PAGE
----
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The Democratic Strategist

Political Strategy for a Permanent Democratic Majority

Filibuster Reform: Jan. 5…or Later?

On January 5th the Senate will consider proposals to change the body’s rules to implement filibuster reform (See Ari Berman’s Alternet post on filibuster reform for a good update). Like many progressive Democrats, I say it’s long overdue and much-needed to restore majority rule, which is a central feature of functioning democracy. But there are three “what if” questions all Democrats should think about over the next 18 days:
1. What happens if we succeed, then in 2012, we lose both the presidency and our senate majority?
2. Would filibuster reform then mean we have greased the skids for Republicans to reverse everything we have achieved during the Obama Administration?
3. Might it be better to postpone filibuster reform until after we see what happens in the 2012 elections?
If I sound a little schitzy here, it comes from weighing the negative consequences of the filibuster since 2008 (and before) against the destruction the Republicans could launch if they dominate all three branches of government, with no filibuster threat. Yes, the threat of a filibuster has cost Dems dearly in terms of the public option and a host of other reforms we could have enacted. But if we keep it, and the Republicans take the white house and senate, we will likely be able to use the filibuster to prevent them from doing their worst. Also, with the GOP controlling the House, if we implement reform on Jan 5, it may not help Dems much, other than shaking loose some judicial nominations in the senate.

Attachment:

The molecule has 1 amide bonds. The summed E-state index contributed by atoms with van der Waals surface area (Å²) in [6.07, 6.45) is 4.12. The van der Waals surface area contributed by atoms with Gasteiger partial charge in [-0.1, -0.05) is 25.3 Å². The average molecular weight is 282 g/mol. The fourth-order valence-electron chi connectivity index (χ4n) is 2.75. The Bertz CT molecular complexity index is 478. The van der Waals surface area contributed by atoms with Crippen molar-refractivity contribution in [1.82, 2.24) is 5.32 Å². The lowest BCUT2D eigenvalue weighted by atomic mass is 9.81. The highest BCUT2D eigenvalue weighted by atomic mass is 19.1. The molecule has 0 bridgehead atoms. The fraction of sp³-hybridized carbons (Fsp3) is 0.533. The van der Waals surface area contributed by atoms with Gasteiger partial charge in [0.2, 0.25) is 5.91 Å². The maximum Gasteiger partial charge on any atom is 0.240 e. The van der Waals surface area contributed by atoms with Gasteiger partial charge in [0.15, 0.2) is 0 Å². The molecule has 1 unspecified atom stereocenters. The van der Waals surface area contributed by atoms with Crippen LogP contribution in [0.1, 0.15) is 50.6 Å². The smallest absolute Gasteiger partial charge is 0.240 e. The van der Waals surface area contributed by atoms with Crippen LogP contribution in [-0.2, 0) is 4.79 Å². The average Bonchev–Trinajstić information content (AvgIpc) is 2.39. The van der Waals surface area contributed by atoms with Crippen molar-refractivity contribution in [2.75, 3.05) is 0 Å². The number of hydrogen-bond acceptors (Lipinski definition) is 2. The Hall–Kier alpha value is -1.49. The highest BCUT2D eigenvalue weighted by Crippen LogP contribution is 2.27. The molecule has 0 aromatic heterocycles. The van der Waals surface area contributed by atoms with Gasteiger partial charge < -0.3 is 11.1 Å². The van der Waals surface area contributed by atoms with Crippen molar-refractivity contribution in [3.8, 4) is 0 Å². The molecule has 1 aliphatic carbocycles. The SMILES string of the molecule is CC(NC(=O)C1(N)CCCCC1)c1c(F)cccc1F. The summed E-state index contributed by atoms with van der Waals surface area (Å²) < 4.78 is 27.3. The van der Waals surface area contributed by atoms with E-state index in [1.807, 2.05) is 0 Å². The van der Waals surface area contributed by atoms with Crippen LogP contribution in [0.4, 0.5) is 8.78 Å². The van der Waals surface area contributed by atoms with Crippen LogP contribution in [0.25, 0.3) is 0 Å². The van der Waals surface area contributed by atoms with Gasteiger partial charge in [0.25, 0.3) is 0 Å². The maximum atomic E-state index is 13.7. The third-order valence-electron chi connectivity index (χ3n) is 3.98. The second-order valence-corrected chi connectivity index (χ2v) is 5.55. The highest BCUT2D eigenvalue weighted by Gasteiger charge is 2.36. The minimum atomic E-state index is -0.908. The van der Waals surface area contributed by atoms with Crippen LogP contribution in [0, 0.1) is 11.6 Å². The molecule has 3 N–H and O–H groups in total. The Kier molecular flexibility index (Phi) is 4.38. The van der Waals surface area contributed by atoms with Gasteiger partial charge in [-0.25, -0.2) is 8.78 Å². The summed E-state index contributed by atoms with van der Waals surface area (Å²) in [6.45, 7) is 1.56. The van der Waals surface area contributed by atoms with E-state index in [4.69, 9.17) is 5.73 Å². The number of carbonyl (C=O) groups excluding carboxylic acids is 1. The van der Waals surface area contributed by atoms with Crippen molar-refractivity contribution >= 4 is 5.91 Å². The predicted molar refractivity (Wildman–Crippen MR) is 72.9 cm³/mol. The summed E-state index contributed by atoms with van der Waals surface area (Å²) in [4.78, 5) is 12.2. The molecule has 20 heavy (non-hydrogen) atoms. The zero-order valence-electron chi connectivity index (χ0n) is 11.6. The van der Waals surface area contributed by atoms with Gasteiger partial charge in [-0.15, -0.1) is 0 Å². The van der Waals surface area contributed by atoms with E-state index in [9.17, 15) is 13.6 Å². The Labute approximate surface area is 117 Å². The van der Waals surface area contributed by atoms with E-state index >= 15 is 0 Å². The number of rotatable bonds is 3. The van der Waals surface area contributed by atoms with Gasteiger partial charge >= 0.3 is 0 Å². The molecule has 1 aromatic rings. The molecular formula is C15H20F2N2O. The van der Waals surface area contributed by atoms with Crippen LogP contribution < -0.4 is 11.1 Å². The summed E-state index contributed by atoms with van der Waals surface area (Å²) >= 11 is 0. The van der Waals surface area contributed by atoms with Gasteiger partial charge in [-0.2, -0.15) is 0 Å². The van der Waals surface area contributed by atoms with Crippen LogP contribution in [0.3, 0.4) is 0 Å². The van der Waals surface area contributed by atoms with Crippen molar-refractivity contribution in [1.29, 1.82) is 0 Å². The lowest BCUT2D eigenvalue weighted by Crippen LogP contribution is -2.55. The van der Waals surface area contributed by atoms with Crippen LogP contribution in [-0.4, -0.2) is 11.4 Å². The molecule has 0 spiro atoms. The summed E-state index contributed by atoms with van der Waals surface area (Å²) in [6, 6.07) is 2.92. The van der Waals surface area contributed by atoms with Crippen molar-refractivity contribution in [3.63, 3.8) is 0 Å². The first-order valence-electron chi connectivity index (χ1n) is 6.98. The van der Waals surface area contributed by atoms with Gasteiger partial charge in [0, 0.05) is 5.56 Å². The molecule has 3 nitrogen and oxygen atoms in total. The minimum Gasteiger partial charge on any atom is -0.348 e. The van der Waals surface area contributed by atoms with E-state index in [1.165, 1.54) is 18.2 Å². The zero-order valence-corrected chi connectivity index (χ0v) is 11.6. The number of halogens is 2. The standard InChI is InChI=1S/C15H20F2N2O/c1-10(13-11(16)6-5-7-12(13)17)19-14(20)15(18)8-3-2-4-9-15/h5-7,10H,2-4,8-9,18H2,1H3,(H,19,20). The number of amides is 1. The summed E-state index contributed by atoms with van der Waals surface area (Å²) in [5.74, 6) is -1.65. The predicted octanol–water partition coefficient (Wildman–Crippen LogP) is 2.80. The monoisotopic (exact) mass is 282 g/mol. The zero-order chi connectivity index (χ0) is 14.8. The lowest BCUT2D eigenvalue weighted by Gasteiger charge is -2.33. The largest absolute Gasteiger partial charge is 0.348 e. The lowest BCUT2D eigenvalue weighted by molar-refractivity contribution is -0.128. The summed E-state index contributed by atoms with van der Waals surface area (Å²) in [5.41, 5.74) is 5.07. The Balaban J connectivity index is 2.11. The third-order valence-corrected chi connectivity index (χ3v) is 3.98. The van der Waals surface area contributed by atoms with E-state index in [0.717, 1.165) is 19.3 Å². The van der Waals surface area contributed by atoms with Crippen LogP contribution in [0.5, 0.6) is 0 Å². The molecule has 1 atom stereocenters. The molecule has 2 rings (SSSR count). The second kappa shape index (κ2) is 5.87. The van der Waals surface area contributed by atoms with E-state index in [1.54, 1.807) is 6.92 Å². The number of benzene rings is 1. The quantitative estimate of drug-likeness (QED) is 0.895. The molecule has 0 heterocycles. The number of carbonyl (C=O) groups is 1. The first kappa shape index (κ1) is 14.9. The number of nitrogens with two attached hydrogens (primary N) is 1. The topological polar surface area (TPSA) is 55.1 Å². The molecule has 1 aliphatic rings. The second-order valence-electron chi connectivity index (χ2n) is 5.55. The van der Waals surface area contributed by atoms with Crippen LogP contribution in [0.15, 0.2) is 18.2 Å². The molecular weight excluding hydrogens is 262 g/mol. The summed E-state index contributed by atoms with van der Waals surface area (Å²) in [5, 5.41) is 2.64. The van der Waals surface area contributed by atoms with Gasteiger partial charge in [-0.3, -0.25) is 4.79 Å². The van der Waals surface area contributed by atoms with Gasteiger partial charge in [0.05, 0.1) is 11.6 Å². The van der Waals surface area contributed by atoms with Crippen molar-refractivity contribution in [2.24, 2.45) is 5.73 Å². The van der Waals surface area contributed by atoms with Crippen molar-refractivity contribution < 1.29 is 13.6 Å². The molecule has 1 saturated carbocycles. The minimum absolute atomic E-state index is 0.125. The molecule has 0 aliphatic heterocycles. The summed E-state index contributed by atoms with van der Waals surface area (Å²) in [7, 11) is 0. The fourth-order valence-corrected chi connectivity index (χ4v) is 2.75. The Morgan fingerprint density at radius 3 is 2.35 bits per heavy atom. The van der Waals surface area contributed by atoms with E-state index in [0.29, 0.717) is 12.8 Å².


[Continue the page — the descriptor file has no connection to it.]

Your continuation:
Yes, all of this is based on the worst case electoral scenario, but one that is not all that far-fetched, given the current economic reality. I don’t place much value on the “institutionalist” argument of some opponents of filibuster reform, which seems to me is pretty much based on maintaining a form of senate domination, authorized by finagling the rules, as opposed to being expressly granted by the Constitution. But I think we have to at least think through strategic and tactical considerations of the worst case scenario before piling on the filibuster reform bandwagon.
If Obama is reelected in 2012, on the other hand, the risk to Dems of implementing filibuster reform after that election goes down considerably, regardless of which party wins the senate. He can veto bills and make it stick, unless the Republicans have two-thirds of Senate votes for an override.
There are two strong arguments for implementing filibuster reform on January 5: 1. it may be our best shot at it, since some Republicans may support it as part of their bet on a rosier 2012 for their party, and 2. Obama has a good chance of winning in 2012, in which case filibuster reform on Jan 5 won’t hurt Dems.
After weighing all of these considerations, the wise course may be to go ahead and get it done. Filibuster reform is a good thing on principle. But the timing of it can be a little tricky, and a little more discussion about it can’t hurt.

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